The study shows that internal drivers as well as barriers are more important than external ones (they are not significant for respondents in the study). This result is partially surprising for us. As we expected, internal drivers for open innovation are more significant than externals ones; the research sample consisted of innovative firms in Poland, thus offensive factors are important as they allow to maintain growth [Chesbrough and Crowther, 2006; van de Vrande et al., 2009]. Because we researched only innovative firms in Poland, we expected that external barriers would be more important that internal ones—firms are actively engaged in innovation activities, hence internal barriers should be limited in order to run smoothly innovation processes and external barriers should be more important. However, our expectation has not found confirmation in the study. Nevertheless, firms in the study implemented only limited number of open innovations; hence they experience internal barriers that constrain their innovation activities.

We believe also that the study provides fresh insights for policymakers as it shows that there is no difference in drivers and barriers between high-tech and non-high-tech industries in moderately innovator country. Findings can be used by policymakers to effectively increase collaboration for innovation among different entities by stimulating open innovation activities and limiting barriers therein. While open innovation has been a great success for at least a few firms, it requires public policy to sustain that success over time, and to drive it throughout the majority of businesses [Chesbrough, 2020]. Therefore, considering the results of the study, policymakers need to refine strategic plans in a way that encourage and facilitate the use of open innovation. On one hand, public policy goals should be stronger oriented toward innovation performance and economic performance of firms as market-driven motives are the most important for innovative firms in Poland. It should facilitate innovation and growth of firms by encouraging them to collaborate with external partners across industries and organizational boundaries. On the other hand, public policy should be also aimed at reducing financial and legal barriers as they are the main obstacles reported by firms in the study. It is worth to highlight that drivers and barriers for innovation differs from drivers and barriers for open innovation, thus there is a need for special-designed programs for open innovation. However, policymakers should remember that a locally bound approach [Leckel et al., 2020] that takes firm- as well as environment-specific factors can offer more advantages than the implementation of “one size fits all” open innovation strategies [Kim and Ahn, 2020].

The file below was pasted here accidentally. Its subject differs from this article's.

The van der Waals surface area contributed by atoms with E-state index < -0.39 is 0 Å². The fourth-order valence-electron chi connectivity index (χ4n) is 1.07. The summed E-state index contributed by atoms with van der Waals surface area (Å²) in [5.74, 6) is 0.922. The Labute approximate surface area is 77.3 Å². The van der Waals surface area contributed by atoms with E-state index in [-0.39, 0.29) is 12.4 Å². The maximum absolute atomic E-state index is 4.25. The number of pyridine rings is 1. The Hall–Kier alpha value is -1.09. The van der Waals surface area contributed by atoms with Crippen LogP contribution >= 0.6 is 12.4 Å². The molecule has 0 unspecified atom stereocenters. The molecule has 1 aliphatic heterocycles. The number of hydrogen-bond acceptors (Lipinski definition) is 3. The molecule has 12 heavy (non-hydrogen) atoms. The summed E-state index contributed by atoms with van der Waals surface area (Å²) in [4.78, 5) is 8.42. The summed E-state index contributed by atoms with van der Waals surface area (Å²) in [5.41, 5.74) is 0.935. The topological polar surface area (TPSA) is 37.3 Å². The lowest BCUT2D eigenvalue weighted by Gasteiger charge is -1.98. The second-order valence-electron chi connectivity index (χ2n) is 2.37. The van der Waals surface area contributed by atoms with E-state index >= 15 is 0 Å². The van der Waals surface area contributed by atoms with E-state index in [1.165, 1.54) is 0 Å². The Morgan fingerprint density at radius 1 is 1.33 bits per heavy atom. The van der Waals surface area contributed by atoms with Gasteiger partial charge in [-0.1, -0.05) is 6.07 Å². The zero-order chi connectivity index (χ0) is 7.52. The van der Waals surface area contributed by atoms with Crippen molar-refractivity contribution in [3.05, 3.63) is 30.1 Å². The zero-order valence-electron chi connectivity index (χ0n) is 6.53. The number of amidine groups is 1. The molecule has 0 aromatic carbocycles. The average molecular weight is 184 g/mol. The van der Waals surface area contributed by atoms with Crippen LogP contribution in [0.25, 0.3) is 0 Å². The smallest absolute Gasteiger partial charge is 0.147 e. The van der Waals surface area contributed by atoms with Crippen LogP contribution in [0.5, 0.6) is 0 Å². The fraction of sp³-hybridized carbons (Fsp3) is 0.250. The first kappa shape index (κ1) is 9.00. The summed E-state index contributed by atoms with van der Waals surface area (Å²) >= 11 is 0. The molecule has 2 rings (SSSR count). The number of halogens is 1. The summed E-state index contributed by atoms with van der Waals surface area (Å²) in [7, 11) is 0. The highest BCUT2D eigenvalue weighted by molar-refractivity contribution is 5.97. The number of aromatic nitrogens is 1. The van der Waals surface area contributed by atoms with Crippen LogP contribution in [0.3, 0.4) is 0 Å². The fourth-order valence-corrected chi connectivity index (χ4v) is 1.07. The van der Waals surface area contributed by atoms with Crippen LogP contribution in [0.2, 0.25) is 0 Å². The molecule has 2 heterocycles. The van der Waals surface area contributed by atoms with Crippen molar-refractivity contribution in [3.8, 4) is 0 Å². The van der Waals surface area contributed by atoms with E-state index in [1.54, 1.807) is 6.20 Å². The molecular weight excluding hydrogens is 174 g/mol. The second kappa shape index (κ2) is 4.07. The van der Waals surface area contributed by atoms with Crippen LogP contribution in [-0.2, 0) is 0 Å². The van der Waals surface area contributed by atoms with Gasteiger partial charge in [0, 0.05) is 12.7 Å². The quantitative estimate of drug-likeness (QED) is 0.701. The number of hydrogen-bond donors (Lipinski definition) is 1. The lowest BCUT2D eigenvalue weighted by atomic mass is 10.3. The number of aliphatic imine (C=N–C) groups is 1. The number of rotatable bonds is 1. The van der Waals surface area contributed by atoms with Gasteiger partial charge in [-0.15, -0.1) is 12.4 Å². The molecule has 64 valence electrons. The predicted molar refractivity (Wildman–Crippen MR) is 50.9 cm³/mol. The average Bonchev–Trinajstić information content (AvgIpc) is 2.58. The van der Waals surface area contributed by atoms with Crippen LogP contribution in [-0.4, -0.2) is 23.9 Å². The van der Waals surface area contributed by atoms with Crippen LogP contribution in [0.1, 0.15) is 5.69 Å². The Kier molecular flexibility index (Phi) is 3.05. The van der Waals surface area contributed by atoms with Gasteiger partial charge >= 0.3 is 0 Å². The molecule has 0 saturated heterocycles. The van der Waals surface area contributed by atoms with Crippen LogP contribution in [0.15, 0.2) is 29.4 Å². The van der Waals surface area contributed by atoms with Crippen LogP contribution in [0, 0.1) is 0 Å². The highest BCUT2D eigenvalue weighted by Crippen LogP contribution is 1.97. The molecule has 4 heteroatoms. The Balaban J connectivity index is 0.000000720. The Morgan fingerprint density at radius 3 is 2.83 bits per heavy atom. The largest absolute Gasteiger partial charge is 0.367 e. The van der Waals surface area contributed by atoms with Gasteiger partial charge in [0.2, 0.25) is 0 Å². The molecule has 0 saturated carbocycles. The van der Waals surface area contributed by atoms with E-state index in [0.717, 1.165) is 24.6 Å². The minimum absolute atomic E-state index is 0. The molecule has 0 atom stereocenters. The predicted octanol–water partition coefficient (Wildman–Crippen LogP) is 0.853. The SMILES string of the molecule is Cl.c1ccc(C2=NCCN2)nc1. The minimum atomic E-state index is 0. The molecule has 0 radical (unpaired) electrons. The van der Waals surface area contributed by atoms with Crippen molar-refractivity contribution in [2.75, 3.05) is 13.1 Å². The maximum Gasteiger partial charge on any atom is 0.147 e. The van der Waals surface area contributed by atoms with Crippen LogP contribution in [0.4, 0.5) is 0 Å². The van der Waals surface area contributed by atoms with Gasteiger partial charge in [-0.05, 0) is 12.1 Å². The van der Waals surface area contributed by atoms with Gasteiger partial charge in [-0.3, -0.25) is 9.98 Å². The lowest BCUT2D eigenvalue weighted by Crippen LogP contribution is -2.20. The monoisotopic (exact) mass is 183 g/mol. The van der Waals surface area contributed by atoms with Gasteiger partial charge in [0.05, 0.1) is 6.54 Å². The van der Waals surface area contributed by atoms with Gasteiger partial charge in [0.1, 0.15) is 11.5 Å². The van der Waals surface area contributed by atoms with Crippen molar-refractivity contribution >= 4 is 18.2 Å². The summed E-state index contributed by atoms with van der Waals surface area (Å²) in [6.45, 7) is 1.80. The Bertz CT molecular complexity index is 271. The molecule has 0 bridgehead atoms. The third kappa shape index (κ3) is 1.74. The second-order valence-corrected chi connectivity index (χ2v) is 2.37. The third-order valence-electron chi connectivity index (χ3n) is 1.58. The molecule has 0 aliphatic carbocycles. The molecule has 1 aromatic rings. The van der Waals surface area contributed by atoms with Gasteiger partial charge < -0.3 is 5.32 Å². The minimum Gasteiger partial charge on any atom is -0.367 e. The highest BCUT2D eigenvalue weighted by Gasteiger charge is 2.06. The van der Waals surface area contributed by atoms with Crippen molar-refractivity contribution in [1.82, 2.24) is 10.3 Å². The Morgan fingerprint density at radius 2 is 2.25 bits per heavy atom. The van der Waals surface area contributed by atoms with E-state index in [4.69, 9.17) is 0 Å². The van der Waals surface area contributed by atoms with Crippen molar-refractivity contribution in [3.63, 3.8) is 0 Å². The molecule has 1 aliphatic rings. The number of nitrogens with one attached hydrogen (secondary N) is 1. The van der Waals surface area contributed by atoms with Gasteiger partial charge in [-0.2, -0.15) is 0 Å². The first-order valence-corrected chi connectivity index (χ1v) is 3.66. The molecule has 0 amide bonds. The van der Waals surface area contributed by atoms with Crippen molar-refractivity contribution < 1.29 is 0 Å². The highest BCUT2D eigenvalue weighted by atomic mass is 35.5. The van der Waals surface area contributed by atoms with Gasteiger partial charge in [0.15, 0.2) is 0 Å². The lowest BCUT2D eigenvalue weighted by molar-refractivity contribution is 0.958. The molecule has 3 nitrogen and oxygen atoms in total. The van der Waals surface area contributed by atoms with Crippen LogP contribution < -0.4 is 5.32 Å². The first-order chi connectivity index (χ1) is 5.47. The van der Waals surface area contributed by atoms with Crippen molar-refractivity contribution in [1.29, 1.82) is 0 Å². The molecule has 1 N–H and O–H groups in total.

Totally, we believe that this paper has moved the discussion further and provides a good basis for scholars to advance knowledge on drivers and barriers for open innovation in the moderately innovator country.

Conclusions

The paper attempts to answer the demand of van de Vrande et al. [2009] and more recently Salter et al. [2014] to study motives and challenges related to open innovation in a detailed manner using quantitative research methods. The literature review reveals that various drivers as well as barriers for open innovation can be identified. Drivers can be divided into internal and external factors, wherein the former one can be further divided into market-driven motives and drivers related to innovation processes. Barriers can be divided into internal and external factors. The study shows that internal drivers and barriers are more important than external ones for innovative firms in Poland. Firms engage in open innovation mainly due to market-driven motives and the main barriers are related to legal and financial constraints. The literature also suggests that different industries may adopt open innovation for different reasons and there may be differences in barriers for open innovation. Our study does not support this conclusion as for most of drivers and barriers we did not find statistically significant differences between high-tech and non-high-tech industries. The statistically significant difference was accounted only for the one driver and one barrier, respectively: increasing revenues from innovation and a lack of aim alignment; selected driver and barrier were pointed more often by respondents from non-high-tech than high-tech industries.